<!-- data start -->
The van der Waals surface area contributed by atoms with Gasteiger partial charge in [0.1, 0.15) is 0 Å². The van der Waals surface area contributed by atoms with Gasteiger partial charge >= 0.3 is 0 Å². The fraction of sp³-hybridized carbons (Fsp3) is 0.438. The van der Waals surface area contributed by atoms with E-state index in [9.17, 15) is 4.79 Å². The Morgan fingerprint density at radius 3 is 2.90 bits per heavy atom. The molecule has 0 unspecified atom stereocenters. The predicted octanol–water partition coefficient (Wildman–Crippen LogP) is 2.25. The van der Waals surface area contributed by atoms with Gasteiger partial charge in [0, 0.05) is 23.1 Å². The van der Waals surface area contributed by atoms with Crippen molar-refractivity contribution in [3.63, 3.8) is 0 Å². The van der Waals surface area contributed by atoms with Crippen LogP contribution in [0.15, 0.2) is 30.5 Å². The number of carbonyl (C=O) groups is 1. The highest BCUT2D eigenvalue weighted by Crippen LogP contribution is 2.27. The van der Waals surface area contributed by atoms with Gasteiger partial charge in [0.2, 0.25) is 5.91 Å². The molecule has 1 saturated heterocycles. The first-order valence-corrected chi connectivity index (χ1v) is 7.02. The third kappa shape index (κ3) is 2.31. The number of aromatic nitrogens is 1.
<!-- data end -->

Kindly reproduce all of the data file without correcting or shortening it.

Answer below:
The van der Waals surface area contributed by atoms with Gasteiger partial charge in [0.1, 0.15) is 0 Å². The van der Waals surface area contributed by atoms with Gasteiger partial charge >= 0.3 is 0 Å². The fraction of sp³-hybridized carbons (Fsp3) is 0.438. The van der Waals surface area contributed by atoms with E-state index in [9.17, 15) is 4.79 Å². The Morgan fingerprint density at radius 3 is 2.90 bits per heavy atom. The molecule has 0 unspecified atom stereocenters. The predicted octanol–water partition coefficient (Wildman–Crippen LogP) is 2.25. The van der Waals surface area contributed by atoms with Gasteiger partial charge in [0, 0.05) is 23.1 Å². The van der Waals surface area contributed by atoms with Crippen molar-refractivity contribution in [3.63, 3.8) is 0 Å². The van der Waals surface area contributed by atoms with Crippen LogP contribution in [0.15, 0.2) is 30.5 Å². The number of carbonyl (C=O) groups is 1. The highest BCUT2D eigenvalue weighted by Crippen LogP contribution is 2.27. The van der Waals surface area contributed by atoms with Gasteiger partial charge in [0.2, 0.25) is 5.91 Å². The molecule has 1 saturated heterocycles. The first-order valence-corrected chi connectivity index (χ1v) is 7.02. The third kappa shape index (κ3) is 2.31. The number of aromatic nitrogens is 1.